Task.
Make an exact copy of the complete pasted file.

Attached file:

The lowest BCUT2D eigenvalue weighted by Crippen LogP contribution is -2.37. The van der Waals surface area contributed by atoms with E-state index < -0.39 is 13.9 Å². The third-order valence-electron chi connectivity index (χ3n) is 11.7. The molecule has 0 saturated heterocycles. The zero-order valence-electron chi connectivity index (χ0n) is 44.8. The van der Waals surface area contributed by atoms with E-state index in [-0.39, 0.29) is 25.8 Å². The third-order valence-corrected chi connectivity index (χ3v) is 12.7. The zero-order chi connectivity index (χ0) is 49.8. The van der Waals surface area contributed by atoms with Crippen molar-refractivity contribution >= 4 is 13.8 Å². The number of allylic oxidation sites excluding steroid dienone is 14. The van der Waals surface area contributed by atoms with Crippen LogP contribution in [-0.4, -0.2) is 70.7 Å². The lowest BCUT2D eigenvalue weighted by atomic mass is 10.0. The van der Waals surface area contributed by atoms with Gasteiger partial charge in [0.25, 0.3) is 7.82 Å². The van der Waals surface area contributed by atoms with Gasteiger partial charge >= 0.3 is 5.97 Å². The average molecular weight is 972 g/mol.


The lowest BCUT2D eigenvalue weighted by Crippen LogP contribution is -2.37. The van der Waals surface area contributed by atoms with E-state index < -0.39 is 13.9 Å². The third-order valence-electron chi connectivity index (χ3n) is 11.7. The molecule has 0 saturated heterocycles. The zero-order valence-electron chi connectivity index (χ0n) is 44.8. The van der Waals surface area contributed by atoms with E-state index in [-0.39, 0.29) is 25.8 Å². The third-order valence-corrected chi connectivity index (χ3v) is 12.7. The zero-order chi connectivity index (χ0) is 49.8. The van der Waals surface area contributed by atoms with Crippen molar-refractivity contribution >= 4 is 13.8 Å². The number of allylic oxidation sites excluding steroid dienone is 14. The van der Waals surface area contributed by atoms with Crippen LogP contribution in [-0.4, -0.2) is 70.7 Å². The lowest BCUT2D eigenvalue weighted by atomic mass is 10.0. The van der Waals surface area contributed by atoms with Gasteiger partial charge in [0.25, 0.3) is 7.82 Å². The van der Waals surface area contributed by atoms with Gasteiger partial charge >= 0.3 is 5.97 Å². The average molecular weight is 972 g/mol.